You must tune in to your senses and view everything in a new light, like a child. Children are always fascinated with the world around them because they carry a sense of wonder with them everywhere they go. They practice the art of mindfulness so perfectly that they lose themselves in the present very often.

Here are a few more things you could do to develop this joy for alone time:

Practice Alone Time

As simple and dumb as it sounds, the only way you’ll develop a joy for being alone is to put yourself in the very situation. Start practicing the art of being alone and notice how you react to the fact that you are alone.

Be Compassionate With Yourself

Stop being so hard on yourself over the fact that you don’t enjoy alone time. This will just stir up the mind even more in a negative way and create a stronger momentum of negativity. Practice the art of compassion with yourself and simply let things go just as you would let a gust of wind go. Do you personalize a gust of wind when it comes about? Of course not! Do the same with your emotions and moods.

Learn Mindfulness Meditation

Mindfulness meditation is a great tool to learn to enjoy the present moment. Of course, it won’t be easy at the beginning so keep this in mind and stick with it.

Do Things You Enjoy Doing

This seems like a no-brainer but you’d be surprised at how many people don’t follow through with the things that they enjoy. Doing things you enjoy will bring you into the present moment and this will develop your skill level when it comes to enjoying alone time. Of course, do the things you enjoy alone as well.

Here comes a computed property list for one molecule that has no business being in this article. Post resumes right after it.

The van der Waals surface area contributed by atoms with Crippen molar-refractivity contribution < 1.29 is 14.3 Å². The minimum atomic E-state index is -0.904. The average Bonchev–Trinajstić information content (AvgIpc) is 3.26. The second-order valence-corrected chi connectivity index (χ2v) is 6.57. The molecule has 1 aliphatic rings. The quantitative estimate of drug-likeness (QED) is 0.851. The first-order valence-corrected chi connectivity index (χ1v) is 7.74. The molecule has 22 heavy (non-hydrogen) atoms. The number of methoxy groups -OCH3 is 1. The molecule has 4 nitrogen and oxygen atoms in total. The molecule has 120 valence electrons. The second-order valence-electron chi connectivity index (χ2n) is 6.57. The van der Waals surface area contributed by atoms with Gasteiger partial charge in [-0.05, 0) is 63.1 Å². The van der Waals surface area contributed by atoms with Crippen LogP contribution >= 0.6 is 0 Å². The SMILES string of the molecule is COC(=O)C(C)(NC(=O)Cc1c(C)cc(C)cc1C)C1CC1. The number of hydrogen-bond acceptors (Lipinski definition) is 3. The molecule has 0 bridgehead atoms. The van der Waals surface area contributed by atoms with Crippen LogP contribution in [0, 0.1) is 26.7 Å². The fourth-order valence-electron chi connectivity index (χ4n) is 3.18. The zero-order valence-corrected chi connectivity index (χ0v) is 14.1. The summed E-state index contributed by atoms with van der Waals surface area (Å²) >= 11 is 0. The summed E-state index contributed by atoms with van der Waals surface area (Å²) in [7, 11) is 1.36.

I am intimately familiar with the act of being alone mainly because of my daily mindfulness meditation practice that I’ve had for about 3 or so years now. It has been the biggest game changer when it comes to shifting my world view of being alone.

Now, I absolutely delight in the alone time that I have with myself. Every time I go back to being alone, the inner child comes out and I get to view the world in a whole new perspective, mainly from a feeling and place of wonder. I hope you can experience this powerful feeling on your own journey as well.

As a final thought, I will leave you with the quote that I started this post with because it beautifully encapsulates the difference between loneliness and solitude. Take some time to ponder this quote deeply:

Loneliness expresses the pain of being alone and solitude expresses the glory of being alone.” (Paul Tillich)

Writer. Autodidact. Competitive Soccer Player.